Research

Our changing perceptions of the Saugeen Peninsula

In a relatively short period of time, the Saugeen (Bruce) Peninsula has experienced four distinct environmental phases that embody socio-economic shifts in mindset and have impacted our relationship with the natural environment. While there has been much written about the social history of the peninsula since the mid-1800s (Robertson, 1906; Fox, 1952; McLeod, 1969; Koenig, 2005), most of the recent literature pertains to the investments in the physical environment and conservation efforts. I would like to expand on this scholarship, not only from an environmental history perspective but also through the lens of our visual cultural record. 

Why the Saugeen Peninsula?

Since my childhood, the Saugeen (Bruce) Peninsula has been the source of fond memories of morning walks, learning about the plants from my aunt and Nan, and spending entire afternoons at the beach. After admiring the sunset, we would walk back to the cottage, sunburnt, waterlogged, happily exhausted, and settle into a lazy dinner having understood a little bit more about the shorelines of Lake Huron. 

 

With these simple experiences of weekends at the cottage, I developed a very special relationship with the surrounding environment. This in turn has translated into a PhD where I can use my scholarly and artistic skills to study the peninsula and the many ways we (humans and non-humans) have related to it, manipulated it, impacted it, and loved it. For aren’t we inspired to protect that which we love?

To this endeavour, I bring an interdisciplinary background in history and the humanities, with a specialization in public history.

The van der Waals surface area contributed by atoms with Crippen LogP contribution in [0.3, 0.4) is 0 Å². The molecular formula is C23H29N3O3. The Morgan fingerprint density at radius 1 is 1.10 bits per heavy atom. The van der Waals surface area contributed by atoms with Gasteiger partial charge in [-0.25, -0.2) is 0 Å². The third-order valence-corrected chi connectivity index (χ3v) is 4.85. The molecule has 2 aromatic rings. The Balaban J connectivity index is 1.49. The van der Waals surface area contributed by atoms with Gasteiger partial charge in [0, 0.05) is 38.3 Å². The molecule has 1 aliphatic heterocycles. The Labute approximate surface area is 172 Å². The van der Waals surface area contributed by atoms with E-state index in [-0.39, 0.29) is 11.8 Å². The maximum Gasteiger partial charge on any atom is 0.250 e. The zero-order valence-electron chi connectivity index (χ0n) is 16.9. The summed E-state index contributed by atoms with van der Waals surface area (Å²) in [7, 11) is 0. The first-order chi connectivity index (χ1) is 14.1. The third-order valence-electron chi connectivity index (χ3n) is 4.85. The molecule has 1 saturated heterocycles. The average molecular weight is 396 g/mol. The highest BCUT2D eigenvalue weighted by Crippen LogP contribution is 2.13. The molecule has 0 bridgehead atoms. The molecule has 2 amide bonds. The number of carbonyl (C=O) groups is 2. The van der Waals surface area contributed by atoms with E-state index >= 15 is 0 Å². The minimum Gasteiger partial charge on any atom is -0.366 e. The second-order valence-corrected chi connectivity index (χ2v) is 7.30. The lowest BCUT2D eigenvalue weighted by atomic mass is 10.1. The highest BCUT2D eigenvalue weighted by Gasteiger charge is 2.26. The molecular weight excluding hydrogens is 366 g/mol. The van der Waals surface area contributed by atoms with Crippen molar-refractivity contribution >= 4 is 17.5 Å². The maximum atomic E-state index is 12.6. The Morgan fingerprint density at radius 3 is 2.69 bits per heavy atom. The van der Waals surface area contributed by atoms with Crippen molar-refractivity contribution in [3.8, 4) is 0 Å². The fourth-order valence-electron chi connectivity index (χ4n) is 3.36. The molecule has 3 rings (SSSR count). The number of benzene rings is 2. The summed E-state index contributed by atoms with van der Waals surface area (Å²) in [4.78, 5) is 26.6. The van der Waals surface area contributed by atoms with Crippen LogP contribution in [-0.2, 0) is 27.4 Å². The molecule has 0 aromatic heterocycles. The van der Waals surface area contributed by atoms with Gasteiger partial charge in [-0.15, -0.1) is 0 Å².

Since 2009, I’ve established a professional artistic practice where I develop bodies of work based in themes like ecofeminism. My publication record includes guest columns in local newspapers, in-depth reports for organizations and municipalities, as well as articles in publications like Alternatives Journal (Judge, 2016). I’ve been fortunate to have a wide-ranging career – as an online librarian, arts administrator, artist, office manager, editor, knowledge mobilizer, consultant, event planner – that has allowed me to flex my intellectual muscles. But as I begin a PhD I look forward to a research experience that will contribute to the wealth of Canadian environmental scholarship and appeal to the sensibilities of the beholders of landscape to do what they can to protect it.

I applied to the Geography program at Wilfrid Laurier University for the reputation of its faculty members; its partnership with UW; its excellent archives; and especially to work with Dr. Michael Imort, who has the excellent reputation as both a scholar and a mentor. 

 

References

 

Fox, W. S. (1952). The Bruce Beckons: the story of Lake Huron’s great peninsula (Rev. and e, p. 235). Toronto: University of Toronto Press.

Judge, L. (2016). Power of Art. Alternatives Journal, 42(3). Retrieved from http://www.alternativesjournal.ca/people-and-profiles/power-art

Judge, L. (2016). The Muralist. Alternatives Journal, 42(3), 1. Retrieved from http://www.alternativesjournal.ca/people-and-profiles/muralist

Koenig, E. C. (2005). Cultures and Ecologies: A native fishing conflict on the Saugeen-Bruce Peninsula. Toronto: University of Toronto Press.

McLeod, N. (1969) The history of the County of Bruce, and the minor municipalities therein, 1907-1968, Province of Ontario, Canada. Southampton, Ont. : Bruce County Historical Society.

Robertson, N. (1906). History of the County of Bruce. Toronto: William Briggs.

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